Whether manufacturing food products, handling them or moving food items from one place to another—following a safe and controlled procedure is critical. However, that is easier said than done; creating a comprehensive safety system can be pretty difficult.
This is why many factories, companies, farms, etc., incorporate HACCP systems and plans designed to improve food handling safety. These systems use hazard analysis critical control points (HACCP) to ensure the best approach when handling sensitive stuff like food.
This article is a definitive guide to building your HACCP system. But, first, let’s understand what exactly a HACCP system is.
What is a HACCP System Plan?
The term HACCP stands for Hazard Analysis and Critical Control Point and is one of the world’s premier systems for controlling safety hazards and risks in food and related processes. The FDA defines HACCP as:
“A management system in which food safety is addressed through the analysis and control of biological, chemical, and physical hazards from raw material production, procurement, and handling, to manufacturing, distribution, and consumption of the finished product.”
HACCP systems are applied globally in many food-related processes and firms. The flexibility allows the HACCP systems to accommodate specific factors involved in a diversity of food production or process to ensure maximum safety.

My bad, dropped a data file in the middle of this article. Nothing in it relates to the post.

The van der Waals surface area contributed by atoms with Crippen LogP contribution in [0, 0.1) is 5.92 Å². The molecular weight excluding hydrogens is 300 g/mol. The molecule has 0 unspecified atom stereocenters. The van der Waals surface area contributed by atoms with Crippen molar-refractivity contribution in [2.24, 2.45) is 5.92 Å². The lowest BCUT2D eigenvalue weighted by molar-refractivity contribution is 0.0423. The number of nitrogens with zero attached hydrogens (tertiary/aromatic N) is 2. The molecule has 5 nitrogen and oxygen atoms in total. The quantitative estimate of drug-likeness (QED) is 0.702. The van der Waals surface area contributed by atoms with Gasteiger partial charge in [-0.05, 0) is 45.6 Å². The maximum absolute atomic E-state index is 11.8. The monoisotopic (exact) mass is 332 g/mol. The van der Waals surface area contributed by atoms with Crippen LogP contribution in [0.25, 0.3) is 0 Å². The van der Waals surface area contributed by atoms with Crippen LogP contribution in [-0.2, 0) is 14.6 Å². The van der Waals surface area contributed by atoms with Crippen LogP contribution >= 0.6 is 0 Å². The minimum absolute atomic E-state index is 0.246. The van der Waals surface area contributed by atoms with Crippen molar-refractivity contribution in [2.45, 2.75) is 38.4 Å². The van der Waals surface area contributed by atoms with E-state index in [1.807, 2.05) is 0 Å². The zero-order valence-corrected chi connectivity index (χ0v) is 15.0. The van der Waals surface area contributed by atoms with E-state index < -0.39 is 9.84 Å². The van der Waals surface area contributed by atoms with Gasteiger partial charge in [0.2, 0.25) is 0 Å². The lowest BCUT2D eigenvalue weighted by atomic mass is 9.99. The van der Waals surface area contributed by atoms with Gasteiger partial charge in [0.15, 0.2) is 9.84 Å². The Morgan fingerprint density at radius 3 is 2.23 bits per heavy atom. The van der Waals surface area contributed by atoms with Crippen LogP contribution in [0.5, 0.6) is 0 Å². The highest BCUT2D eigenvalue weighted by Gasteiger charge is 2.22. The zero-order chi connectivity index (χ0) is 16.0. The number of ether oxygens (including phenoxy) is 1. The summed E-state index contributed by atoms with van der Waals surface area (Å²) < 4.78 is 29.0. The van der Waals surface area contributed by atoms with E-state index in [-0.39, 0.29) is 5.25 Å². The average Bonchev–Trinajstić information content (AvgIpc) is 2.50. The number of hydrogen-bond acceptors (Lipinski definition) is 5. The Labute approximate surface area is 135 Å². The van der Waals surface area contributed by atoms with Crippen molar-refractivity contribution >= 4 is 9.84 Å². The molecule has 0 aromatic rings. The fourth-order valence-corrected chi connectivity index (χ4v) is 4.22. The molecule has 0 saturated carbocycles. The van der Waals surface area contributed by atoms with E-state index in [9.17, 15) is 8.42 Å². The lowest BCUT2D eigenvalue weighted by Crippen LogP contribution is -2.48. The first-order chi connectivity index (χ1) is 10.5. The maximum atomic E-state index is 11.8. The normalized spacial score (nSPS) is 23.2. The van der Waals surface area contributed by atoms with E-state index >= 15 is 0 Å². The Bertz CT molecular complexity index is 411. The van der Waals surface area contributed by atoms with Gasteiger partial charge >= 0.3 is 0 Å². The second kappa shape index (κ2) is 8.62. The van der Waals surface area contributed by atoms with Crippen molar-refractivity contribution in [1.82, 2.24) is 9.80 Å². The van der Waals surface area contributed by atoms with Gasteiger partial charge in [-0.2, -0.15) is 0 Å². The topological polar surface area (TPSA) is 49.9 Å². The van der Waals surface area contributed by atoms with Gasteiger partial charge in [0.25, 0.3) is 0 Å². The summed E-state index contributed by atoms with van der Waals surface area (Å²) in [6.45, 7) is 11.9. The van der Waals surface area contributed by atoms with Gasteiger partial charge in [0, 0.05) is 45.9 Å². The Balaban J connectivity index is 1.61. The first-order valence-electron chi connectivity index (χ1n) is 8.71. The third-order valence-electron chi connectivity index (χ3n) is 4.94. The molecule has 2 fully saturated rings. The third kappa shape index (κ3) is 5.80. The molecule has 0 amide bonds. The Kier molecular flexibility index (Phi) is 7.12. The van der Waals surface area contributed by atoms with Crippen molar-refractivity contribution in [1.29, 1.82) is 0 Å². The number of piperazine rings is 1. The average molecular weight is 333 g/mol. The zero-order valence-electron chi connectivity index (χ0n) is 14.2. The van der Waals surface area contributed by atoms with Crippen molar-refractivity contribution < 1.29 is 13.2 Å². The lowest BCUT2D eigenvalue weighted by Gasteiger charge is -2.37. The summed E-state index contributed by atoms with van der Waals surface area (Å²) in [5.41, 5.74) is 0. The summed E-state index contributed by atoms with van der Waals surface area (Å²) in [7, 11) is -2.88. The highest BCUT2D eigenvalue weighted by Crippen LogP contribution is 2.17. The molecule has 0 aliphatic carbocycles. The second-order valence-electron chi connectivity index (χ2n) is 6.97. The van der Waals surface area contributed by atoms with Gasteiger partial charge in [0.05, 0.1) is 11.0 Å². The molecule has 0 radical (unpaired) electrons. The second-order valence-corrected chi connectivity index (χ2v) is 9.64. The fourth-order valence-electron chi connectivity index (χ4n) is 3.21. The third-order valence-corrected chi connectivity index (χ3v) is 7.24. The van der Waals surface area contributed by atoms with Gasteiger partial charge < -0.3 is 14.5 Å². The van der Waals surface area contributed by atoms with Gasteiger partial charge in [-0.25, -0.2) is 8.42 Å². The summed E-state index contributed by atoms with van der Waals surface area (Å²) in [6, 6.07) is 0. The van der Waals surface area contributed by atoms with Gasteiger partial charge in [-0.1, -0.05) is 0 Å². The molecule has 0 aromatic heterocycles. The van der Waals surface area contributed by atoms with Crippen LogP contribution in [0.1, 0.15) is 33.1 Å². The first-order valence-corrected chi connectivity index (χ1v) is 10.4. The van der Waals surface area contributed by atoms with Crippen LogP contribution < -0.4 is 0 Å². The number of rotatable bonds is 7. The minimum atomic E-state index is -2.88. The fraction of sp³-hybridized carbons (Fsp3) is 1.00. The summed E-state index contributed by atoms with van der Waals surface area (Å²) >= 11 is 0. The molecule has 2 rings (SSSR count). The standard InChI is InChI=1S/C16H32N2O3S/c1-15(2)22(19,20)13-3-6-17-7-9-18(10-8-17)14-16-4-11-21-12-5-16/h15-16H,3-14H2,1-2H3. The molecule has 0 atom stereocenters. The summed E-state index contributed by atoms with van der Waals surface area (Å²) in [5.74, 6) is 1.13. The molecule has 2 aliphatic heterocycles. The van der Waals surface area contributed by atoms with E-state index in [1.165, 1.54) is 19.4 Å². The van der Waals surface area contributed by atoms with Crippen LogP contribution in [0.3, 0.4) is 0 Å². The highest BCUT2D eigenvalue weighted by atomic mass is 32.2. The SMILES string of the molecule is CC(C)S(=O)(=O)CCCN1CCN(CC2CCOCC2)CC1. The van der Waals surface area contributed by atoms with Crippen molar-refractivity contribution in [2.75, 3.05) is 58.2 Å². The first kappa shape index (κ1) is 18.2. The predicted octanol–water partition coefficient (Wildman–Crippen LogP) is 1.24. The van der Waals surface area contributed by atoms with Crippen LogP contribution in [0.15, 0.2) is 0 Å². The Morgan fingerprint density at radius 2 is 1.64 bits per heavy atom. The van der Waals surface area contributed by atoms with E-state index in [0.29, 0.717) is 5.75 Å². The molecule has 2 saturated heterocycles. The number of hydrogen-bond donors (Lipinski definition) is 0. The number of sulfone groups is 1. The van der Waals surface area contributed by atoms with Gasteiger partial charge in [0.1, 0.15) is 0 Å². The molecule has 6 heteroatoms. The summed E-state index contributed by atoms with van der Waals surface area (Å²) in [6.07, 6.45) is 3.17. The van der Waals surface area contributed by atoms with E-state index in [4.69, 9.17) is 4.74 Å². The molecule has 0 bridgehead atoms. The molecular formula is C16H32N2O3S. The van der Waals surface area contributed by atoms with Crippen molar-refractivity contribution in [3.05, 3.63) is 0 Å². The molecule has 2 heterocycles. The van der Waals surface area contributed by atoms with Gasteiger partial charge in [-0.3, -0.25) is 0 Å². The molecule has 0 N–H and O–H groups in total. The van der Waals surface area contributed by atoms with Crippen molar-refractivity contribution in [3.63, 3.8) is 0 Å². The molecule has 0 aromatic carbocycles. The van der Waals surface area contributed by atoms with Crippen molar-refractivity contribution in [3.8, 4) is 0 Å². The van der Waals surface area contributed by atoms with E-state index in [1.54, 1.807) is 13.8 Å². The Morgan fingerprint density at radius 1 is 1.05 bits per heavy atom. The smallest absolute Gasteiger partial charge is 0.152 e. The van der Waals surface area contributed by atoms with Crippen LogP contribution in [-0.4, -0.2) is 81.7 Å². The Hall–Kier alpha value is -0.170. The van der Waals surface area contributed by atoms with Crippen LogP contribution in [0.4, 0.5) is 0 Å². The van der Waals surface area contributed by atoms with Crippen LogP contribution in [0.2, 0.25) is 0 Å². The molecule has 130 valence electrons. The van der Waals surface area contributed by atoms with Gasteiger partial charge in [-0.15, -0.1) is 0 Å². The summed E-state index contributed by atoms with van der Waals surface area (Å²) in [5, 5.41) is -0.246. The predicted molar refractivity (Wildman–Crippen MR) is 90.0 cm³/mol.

That being said, orgs follow some defined steps and principles to create the most effective HACCP system plans. Let’s go over the seven primary principles that you can follow to build a HACCP system.
7 Steps/Principles To Develop a Comprehensive HACCP System
Consider these seven principles to develop your HACCP plans:
1. Perform hazard analysis and list all potential hazards
As with most inspection plans and systems, the first step to developing a robust HACCP is identifying the specific goal. This case lists all the potential dangers that could lead to injury or sickness upon ingestion or any other mishaps while working with the food.
The best way to go about this step is to perform a complete hazard analysis of the process. Some of the primary factors you can consider for a hazard analysis are:
- Storage process of the food.
- Temperature and substances coming in contact.
- The time between steps.
- Thawing/freezing of frozen food.
- Employee hygiene and expertise.
These parameters and other niche-specific factors will help develop a comprehensive list of hazards needed to move forward with a robust HACCP plan.
Moreover, you can also determine how significant and dangerous each identified hazard is by making the HACCP system more accurate when implemented.
2. Determine Critical Control Points (CCP’s)
A critical control point (CCP) is a stage in a procedure when orgs can overturn, terminate, or control the hazards. Defining these CCPs is necessary to ascertain what steps need to be given extra attention and ensure safety throughout the food process.